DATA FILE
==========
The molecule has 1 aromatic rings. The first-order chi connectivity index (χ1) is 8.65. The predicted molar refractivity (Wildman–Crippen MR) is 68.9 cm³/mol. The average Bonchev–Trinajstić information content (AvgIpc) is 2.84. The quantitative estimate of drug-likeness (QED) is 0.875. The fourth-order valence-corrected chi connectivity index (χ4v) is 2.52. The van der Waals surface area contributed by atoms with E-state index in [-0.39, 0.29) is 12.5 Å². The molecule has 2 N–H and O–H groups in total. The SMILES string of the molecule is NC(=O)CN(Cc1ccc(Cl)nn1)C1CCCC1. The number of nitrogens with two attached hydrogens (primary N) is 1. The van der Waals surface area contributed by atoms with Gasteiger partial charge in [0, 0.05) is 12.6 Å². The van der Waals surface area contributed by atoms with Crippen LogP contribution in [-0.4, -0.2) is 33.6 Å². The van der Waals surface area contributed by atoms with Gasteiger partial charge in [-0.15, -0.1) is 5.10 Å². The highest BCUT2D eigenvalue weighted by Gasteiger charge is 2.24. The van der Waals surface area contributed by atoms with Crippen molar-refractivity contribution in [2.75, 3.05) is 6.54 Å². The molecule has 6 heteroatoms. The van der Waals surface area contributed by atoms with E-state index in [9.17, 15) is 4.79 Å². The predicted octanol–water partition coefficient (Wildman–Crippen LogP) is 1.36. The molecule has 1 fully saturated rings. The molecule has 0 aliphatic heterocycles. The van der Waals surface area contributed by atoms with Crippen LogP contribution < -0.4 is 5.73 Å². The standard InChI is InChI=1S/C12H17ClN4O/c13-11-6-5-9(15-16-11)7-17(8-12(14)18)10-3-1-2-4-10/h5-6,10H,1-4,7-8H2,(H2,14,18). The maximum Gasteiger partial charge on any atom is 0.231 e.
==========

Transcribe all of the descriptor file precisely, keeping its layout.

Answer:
The molecule has 1 aromatic rings. The first-order chi connectivity index (χ1) is 8.65. The predicted molar refractivity (Wildman–Crippen MR) is 68.9 cm³/mol. The average Bonchev–Trinajstić information content (AvgIpc) is 2.84. The quantitative estimate of drug-likeness (QED) is 0.875. The fourth-order valence-corrected chi connectivity index (χ4v) is 2.52. The van der Waals surface area contributed by atoms with E-state index in [-0.39, 0.29) is 12.5 Å². The molecule has 2 N–H and O–H groups in total. The SMILES string of the molecule is NC(=O)CN(Cc1ccc(Cl)nn1)C1CCCC1. The number of nitrogens with two attached hydrogens (primary N) is 1. The van der Waals surface area contributed by atoms with Gasteiger partial charge in [0, 0.05) is 12.6 Å². The van der Waals surface area contributed by atoms with Crippen LogP contribution in [-0.4, -0.2) is 33.6 Å². The van der Waals surface area contributed by atoms with Gasteiger partial charge in [-0.15, -0.1) is 5.10 Å². The highest BCUT2D eigenvalue weighted by Gasteiger charge is 2.24. The van der Waals surface area contributed by atoms with Crippen molar-refractivity contribution in [2.75, 3.05) is 6.54 Å². The molecule has 6 heteroatoms. The van der Waals surface area contributed by atoms with E-state index in [9.17, 15) is 4.79 Å². The predicted octanol–water partition coefficient (Wildman–Crippen LogP) is 1.36. The molecule has 1 fully saturated rings. The molecule has 0 aliphatic heterocycles. The van der Waals surface area contributed by atoms with Crippen LogP contribution < -0.4 is 5.73 Å². The standard InChI is InChI=1S/C12H17ClN4O/c13-11-6-5-9(15-16-11)7-17(8-12(14)18)10-3-1-2-4-10/h5-6,10H,1-4,7-8H2,(H2,14,18). The maximum Gasteiger partial charge on any atom is 0.231 e.